Emile Durkheim, 1858-1917: A Collection of Essays, with Translations and a Bibliography

By Emile Durkheim; Kurt H. Wolff | Go to book overview

DURKHEIM: THE MAN, HIS TIME, AND HIS INTELLECTUAL BACKGROUND

HENRI PEYRE

Baudelaire once remarked that a great man is never an aerolite. The greatest of French sociologists, whose thought dominates sociology in France to this day, knew, even when-- if not chiefly when--he was taken to task, as he was by Georges Gurvitch and by Jules Monnerot, that he had had several precursors in his own country and that he was a link in a long and glorious chain. Durkheim never ceased striving for objectivity not even in the early years of the First World War, when he placed himself at the service of his country. He pursued truth, his own truth, sine ira et studio. Still, he could not divorce himself from his own time and place. He was profoundly concerned with the spiritual welfare of his country, eager to broaden the training of its ruling classes, anxious for moral, even more than for political, reforms. He was too independent a thinker ever to be molded by his environment; but he was too generous to disregard all that he owed to his background, to his education, to his country, and to his predecessors.

Every country is a land of contrasts. When Durkheim was born, in the France of the Second Empire, conflicting currents coexisted. In the provinces, the farmers still lived very much as they had for the previous ten centuries. There were more artisans than industrial workmen, and among the latter poverty prevailed, along with a constant fear of unemployment, disease, and accidents against which no insurance was provided. The railways, built mostly after 1848, were slowly shaking the countryside out of its lethargy: sugar, soap, candles, and matches came into use in daily life; coal was provided for fuel; gas served for lighting. Cotton goods became available at lower prices, and the level of comfort in housing, clothing, and especially in the quantity and the quality of food rose markedly around 1850-70, at least for the middle classes. In Paris, big department stores opened, and money became plentiful, both in savings banks and for speculating and lending purposes. The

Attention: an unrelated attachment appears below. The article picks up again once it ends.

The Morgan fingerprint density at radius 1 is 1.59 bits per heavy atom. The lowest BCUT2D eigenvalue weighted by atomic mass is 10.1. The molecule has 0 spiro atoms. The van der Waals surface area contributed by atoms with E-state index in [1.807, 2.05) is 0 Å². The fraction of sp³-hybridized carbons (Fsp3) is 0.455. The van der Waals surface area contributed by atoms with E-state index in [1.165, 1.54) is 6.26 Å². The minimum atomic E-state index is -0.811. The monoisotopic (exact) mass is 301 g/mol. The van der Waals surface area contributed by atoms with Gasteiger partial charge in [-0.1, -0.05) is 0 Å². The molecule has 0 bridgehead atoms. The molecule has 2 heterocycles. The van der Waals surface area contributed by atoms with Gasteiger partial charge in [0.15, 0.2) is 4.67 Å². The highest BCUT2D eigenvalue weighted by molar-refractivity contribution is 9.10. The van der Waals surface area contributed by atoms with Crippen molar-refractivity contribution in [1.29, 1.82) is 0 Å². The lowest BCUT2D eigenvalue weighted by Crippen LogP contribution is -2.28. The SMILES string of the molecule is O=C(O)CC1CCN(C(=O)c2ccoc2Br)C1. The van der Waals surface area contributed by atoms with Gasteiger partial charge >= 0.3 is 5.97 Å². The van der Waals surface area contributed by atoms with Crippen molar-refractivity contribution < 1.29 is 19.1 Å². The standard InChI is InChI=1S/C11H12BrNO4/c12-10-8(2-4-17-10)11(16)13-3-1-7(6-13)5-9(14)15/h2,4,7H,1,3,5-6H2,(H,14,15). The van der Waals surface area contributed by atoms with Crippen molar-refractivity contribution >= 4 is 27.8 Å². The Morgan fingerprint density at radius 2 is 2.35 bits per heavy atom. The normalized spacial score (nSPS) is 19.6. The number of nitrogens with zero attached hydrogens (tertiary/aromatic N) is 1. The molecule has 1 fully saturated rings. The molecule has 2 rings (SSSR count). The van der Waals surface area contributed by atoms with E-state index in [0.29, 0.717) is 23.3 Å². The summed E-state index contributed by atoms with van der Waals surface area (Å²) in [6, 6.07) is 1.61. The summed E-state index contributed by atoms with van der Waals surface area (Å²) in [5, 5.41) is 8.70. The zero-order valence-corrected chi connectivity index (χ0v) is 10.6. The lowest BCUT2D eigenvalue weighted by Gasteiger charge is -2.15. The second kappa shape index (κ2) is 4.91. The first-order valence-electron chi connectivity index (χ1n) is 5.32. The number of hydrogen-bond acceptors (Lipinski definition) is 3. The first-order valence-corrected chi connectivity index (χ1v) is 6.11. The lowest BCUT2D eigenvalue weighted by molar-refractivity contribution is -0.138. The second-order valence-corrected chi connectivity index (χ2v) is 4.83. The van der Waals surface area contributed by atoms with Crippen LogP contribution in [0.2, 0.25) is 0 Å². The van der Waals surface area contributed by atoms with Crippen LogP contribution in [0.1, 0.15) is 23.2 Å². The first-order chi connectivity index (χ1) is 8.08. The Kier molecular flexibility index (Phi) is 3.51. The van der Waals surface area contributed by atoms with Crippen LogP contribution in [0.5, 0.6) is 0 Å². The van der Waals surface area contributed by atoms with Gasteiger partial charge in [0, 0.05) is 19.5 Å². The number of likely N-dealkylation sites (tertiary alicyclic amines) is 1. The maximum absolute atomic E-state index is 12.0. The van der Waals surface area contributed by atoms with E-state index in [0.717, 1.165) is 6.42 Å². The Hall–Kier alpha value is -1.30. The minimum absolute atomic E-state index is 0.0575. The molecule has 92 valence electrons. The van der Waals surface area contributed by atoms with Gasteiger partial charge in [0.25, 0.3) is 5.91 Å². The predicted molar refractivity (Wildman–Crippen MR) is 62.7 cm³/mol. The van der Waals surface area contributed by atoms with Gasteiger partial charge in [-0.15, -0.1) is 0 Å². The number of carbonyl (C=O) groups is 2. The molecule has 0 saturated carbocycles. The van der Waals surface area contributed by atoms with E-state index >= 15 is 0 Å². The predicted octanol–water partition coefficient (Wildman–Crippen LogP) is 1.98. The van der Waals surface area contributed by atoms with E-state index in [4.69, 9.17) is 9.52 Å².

-3-

Notes for this page

Add a new note
If you are trying to select text to create highlights or citations, remember that you must now click or tap on the first word, and then click or tap on the last word.
One moment ...
Default project is now your active project.
Project items
Notes
Cite this page

Cited page

Style
Citations are available only to our active members.
Buy instant access to cite pages or passages in MLA 8, MLA 7, APA and Chicago citation styles.

(Einhorn, 1992, p. 25)

(Einhorn 25)

(Einhorn 25)

1. Lois J. Einhorn, Abraham Lincoln, the Orator: Penetrating the Lincoln Legend (Westport, CT: Greenwood Press, 1992), 25, http://www.questia.com/read/27419298.

Note: primary sources have slightly different requirements for citation. Please see these guidelines for more information.

Cited page

Bookmark this page
Emile Durkheim, 1858-1917: A Collection of Essays, with Translations and a Bibliography
Table of contents

Table of contents

Settings

Settings

Typeface
Text size Smaller Larger Reset View mode
Search within

Search within this book

Look up

Look up a word

  • Dictionary
  • Thesaurus
Please submit a word or phrase above.
Print this page

Print this page

Why can't I print more than one page at a time?

Help
Full screen
Items saved from this book
  • Bookmarks
  • Highlights & Notes
  • Citations
/ 466

matching results for page

    Questia reader help

    How to highlight and cite specific passages

    1. Click or tap the first word you want to select.
    2. Click or tap the last word you want to select, and you’ll see everything in between get selected.
    3. You’ll then get a menu of options like creating a highlight or a citation from that passage of text.

    OK, got it!

    Cited passage

    Style
    Citations are available only to our active members.
    Buy instant access to cite pages or passages in MLA 8, MLA 7, APA and Chicago citation styles.

    "Portraying himself as an honest, ordinary person helped Lincoln identify with his audiences." (Einhorn, 1992, p. 25).

    "Portraying himself as an honest, ordinary person helped Lincoln identify with his audiences." (Einhorn 25)

    "Portraying himself as an honest, ordinary person helped Lincoln identify with his audiences." (Einhorn 25)

    "Portraying himself as an honest, ordinary person helped Lincoln identify with his audiences."1

    1. Lois J. Einhorn, Abraham Lincoln, the Orator: Penetrating the Lincoln Legend (Westport, CT: Greenwood Press, 1992), 25, http://www.questia.com/read/27419298.

    Cited passage

    Thanks for trying Questia!

    Please continue trying out our research tools, but please note, full functionality is available only to our active members.

    Your work will be lost once you leave this Web page.

    Buy instant access to save your work.

    Already a member? Log in now.

    Search by... Author
    Show... All Results Primary Sources Peer-reviewed

    Oops!

    An unknown error has occurred. Please click the button below to reload the page. If the problem persists, please try again in a little while.